Cosmos starts with dark piano chords before becoming more ethereal thanks to the dual female vocalisations. Its not a dynamic track on its own but is a pre-cursor to title track Affieh which starts with similar vocals but a faster paced piano and cymbals. Interplay between these vocals and Christian Vander's early Zeuhl style 'lyrics' is excellent, with the track building in intensity with a range of percussion too. Some lyrics also in English ('Just for you'). After the intensity of percussion and piano peaks after 6 minutes it settles back down to the original cymbal roll and light piano chords, building again with even more dynamic vocal interplay. Probably the best track on the album (and the 2nd longest at over 10 minutes).

The next section begins with deep male vocals from Vander and a handful of guests, with the women joining in for a full choir after a minute and a half. As the title would suggest, the accompanying piano is very march-like, but unlike peak Magma this isn't quite the dystopian military march and is a lot more upbeat.

Magnifi is a mysterious sounding monologue accompanied by alternating piano chords and string effects, a strange interlude. The prelude to Purificatem is the most jazzy track, mainly due to the freeplay saxophone and piano, starting slow and lazy but building quickly into fast tempo free jazz after half the track with the addition of drums.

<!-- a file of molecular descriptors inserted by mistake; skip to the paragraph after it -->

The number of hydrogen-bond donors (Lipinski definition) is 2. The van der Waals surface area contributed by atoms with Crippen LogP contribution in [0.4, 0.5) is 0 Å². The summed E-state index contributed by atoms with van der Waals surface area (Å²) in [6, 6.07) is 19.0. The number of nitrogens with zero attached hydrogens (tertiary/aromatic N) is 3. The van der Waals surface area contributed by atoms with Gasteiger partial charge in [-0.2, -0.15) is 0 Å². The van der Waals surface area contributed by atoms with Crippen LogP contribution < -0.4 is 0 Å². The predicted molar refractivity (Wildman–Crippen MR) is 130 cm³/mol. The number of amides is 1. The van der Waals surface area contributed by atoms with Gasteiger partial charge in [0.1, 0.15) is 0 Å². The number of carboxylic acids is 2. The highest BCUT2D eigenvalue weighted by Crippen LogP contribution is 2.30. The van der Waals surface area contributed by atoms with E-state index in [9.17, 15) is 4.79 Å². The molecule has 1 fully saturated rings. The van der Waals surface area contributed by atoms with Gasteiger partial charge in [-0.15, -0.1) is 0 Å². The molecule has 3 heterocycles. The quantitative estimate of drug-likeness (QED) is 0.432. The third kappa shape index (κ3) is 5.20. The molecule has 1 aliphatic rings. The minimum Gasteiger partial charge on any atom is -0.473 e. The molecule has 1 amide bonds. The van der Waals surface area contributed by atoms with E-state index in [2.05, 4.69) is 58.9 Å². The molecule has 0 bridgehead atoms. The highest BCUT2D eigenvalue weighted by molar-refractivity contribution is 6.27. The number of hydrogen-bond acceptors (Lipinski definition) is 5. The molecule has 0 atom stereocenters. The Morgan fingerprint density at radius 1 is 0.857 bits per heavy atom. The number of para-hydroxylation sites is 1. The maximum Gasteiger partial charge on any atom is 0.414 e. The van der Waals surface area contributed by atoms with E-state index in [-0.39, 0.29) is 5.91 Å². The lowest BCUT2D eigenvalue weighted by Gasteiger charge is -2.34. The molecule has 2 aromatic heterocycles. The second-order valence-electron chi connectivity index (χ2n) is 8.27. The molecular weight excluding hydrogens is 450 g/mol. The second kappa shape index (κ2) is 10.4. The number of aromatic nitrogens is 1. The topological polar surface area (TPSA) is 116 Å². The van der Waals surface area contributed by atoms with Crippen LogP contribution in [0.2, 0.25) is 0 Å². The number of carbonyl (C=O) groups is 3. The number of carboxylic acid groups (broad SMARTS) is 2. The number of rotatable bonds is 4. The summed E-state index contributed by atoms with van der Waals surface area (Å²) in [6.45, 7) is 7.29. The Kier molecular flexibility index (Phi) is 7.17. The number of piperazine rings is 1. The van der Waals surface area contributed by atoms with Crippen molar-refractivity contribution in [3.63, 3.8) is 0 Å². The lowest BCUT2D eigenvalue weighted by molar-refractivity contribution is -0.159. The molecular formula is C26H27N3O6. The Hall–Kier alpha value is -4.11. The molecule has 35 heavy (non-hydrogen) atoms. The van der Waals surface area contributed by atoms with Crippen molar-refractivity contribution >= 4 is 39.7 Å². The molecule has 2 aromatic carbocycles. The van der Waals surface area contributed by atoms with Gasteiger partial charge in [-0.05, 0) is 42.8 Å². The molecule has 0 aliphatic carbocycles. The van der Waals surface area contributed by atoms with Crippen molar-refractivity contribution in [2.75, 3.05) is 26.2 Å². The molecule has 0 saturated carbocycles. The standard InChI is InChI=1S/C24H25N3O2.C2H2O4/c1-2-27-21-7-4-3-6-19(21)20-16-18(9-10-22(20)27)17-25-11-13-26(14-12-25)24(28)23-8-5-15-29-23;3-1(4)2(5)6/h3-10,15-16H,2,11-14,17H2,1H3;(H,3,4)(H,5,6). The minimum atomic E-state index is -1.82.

Vander's piece de resistance is the 26 minute Purificatem, which can be broken down into several phases. It begins like a classic early Magma jazzy Kobaian track, with Vander's vocals alongside jazzy sax, glockenspiel and drums, with just a hint of foreboding thanks to the rolling piano chords. After 4 minutes or so, Vander's smooth vocals become more abstract and scatty, with the instruments following suit, becoming more chaotic as his 'manic' vocalisations build in intensity. This continues to a crescendo and at half way the vocals give way to a 3 minute jazzy instrumental which peaks and troughs between minimal and intense. Vander then returns and the track gets even more intense, with him and the saxophone practically screaming at each other before everything slows to a break on 17 minutes, but it builds quickly up again for a second shouting match. Vocals return periodically for the remainder of the track, with the intensity still shifting up and down, often signified by strong low pitched piano chords (think of cartoons dropping a piano out of a window...). Cracking track.

I'd therefore focus on the two longer tracks - the rest seem a bit like filler really. Hard to compare the three Offerign albums, they're all good in very different ways!

Report this review (#2883009)
Posted Saturday, February 18, 2023 | Review Permalink